Perhaps it’s the “Big Bang Theory” effect, or perhaps it’s just natural selection, but whatever the case, nerd culture seems to be at its zenith. Suddenly, it’s cool to be uncool. (Shame this couldn’t have happened when I was in seventh grade.) WonderFest, which happens this weekend at the Crowne Plaza Hotel, is a shining example of nerd culture at its best. From artists to writers to designers to actors, you can rub elbows with folks such as visual effects artist Lee Stringer, who has worked recently on “Iron Sky” and “Star Wars: The Clone Wars.” Also scheduled to appear are Lee Meriwether, who played Catwoman in 1966’s “Batman: The Movie,” and Sara Karloff, granddaughter of Boris Karloff, will show rare home movies and behind-the-scenes footage of the man who brought Frankenstein’s monster to the big screen. There will also be vendors, workshops and much more. —Kevin Gibson
•‘Vera Causa — From Nick With Love’
Sunday, May 19
2319 Frankfort Ave. • afsp.org
$8; 3 p.m.
The fourth annual “Vera Causa” (“true cause”) fundraiser to benefit suicide prevention, education and awareness features some great music, food and drinks, in addition to a silent auction and raffle. The music starts at 4, with performances from Oscar Parsons, Scott Carney, Catherine Irwin, Silver Tongues and the Junk Yard Dogs (and sound by Zanzabar’s Joe Seidt). Money raised will go to the American Foundation for Suicide Prevention, which places educational materials and programs in Kentucky schools, in tribute to the life of Irish Rover server Nick Weisen. So head down to your local tavern to enjoy some of the finer things while also making an impact on this otherwise uneventful Sunday afternoon. —Peter Berkowitz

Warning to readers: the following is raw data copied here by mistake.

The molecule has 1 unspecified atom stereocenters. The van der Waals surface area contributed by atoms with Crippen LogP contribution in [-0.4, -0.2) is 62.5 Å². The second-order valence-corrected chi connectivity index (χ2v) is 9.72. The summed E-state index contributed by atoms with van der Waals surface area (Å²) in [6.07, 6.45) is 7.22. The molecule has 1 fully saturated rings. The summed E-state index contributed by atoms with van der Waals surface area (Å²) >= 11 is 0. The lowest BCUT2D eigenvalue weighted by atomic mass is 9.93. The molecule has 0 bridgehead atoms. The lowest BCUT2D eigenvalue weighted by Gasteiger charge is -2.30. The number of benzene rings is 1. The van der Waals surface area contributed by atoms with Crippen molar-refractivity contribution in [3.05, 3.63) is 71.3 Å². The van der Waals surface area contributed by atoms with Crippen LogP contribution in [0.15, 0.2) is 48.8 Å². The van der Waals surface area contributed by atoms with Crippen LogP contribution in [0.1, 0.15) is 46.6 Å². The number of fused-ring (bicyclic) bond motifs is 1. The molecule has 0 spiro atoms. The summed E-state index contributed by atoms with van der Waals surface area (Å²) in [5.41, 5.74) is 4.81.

Sunday, May 19
1017 E. Broadway
$15; 8:30 p.m.
Singer-songwriter Mary Gauthier counts the likes of Bob Dylan and Tom Waits as fans of her work, and with one listen you know why — her music carries incredible emotional weight, often speaking to us collectively as much as individually. And then there are her characters: “nuns in blue jeans” (“Drag Queens in Limousines”), murderers (“Karla Faye”), orphans (“Blood is Blood”) and bums (“The Last of the Hobo Kings”), all of whom are featured on her latest release, Live at Blue Rock. She’ll have the whole lineup with her, along with her own searing voice, topped off with some “Mercy Now.” Just be sure to bring your hanky (and an extra for the poor wretch next to you who forgot his) — and better make that G&T a double while you’re at it. —Jason Howard